Google TV may not be quite dead yet

Consumer Reports

Just when it looked like we could pound the last nails into Google TV's coffin, it seems like Google may yet again be targeting the living room with a TV platform called Android TV. According to the tech site The Verge, which reported over the weekend, Android TV would be less complicated than Google TV—more like what you experience with current set-top boxes such as Amazon Fire TV, Apple TV, and Roku.

Last fall we reported rumors—courtesy of the GigaOm website—that given the poor reception of Google TV, Google would instead push a newer, simpler version renamed Android TV. Back in 2011 we reported on a Chinese company looking to make Android TV set-top boxes. Android is already the underlying platform of several streaming media players, including the new Amazon Fire TV player. In fact, Fire TV may give us the closest view of what Android TV will be all about.

At CES earlier this year, Hisense—which also offers a Roku-ready TV—showed off a version of Android TV, and we assume Google will reach out to other TV manufacturers. LG had been one of the more vocal supporters of Google TV—it offered two Google TV series in 2013—but didn't include it in any of its announced 2014 models. Instead, it is using the simpler, card-based webOS smart TV platform in about half its smart TVs this year.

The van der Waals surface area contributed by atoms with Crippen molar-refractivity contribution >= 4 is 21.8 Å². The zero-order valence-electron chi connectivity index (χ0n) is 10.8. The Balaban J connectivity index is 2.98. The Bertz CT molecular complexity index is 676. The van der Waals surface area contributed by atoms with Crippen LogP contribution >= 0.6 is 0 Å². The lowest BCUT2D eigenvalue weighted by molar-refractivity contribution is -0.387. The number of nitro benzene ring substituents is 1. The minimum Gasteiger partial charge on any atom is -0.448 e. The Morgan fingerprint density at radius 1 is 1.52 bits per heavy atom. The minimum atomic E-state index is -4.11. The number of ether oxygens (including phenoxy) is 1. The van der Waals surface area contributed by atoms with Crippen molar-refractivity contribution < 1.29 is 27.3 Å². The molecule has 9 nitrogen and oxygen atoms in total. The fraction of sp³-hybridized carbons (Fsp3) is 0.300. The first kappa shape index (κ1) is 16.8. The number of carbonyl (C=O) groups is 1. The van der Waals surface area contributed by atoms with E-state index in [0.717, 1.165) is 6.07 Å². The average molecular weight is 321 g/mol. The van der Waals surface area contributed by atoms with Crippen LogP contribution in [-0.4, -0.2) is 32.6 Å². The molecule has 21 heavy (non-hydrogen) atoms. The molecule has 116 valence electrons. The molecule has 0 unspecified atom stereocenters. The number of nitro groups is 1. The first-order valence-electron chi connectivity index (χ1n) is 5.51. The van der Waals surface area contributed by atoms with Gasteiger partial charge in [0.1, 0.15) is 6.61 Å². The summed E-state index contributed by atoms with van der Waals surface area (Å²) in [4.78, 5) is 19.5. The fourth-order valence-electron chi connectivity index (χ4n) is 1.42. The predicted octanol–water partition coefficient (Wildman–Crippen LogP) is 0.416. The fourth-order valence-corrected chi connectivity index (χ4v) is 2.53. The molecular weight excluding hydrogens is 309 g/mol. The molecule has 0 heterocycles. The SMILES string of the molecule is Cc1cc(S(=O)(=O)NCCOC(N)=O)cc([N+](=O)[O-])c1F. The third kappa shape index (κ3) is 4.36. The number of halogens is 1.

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That's interesting, as The Verge says the Android TV's interface will also use scrolling cards to represent the various types of content, such as TV shows, movies, games, and apps. Like Amazon's Fire TV, Android TV will reportedly support voice commands. It is also likely to have a powerful recommendation engine that will populate your home screen with content it decides you'll like. Amazon's Fire TV uses its recommendation engine to pre-cache TV shows and movies it thinks you'll want to see to speed up loading.

Google hasn't commented on The Verge's report, so it's still too early to get a firm idea of how Android TV will evolve, and whether it will be something that's baked into TVs, offered in set-top boxes, or both. It's also not really clear how Google's current streaming device, Chromecast, fits within the company's larger vision.

We think some answers are only a few short months away. Google's annual developers' conference takes place at the end of June, and we expect more details will be released then. So keep checking back for updates.

—James K. Willcox



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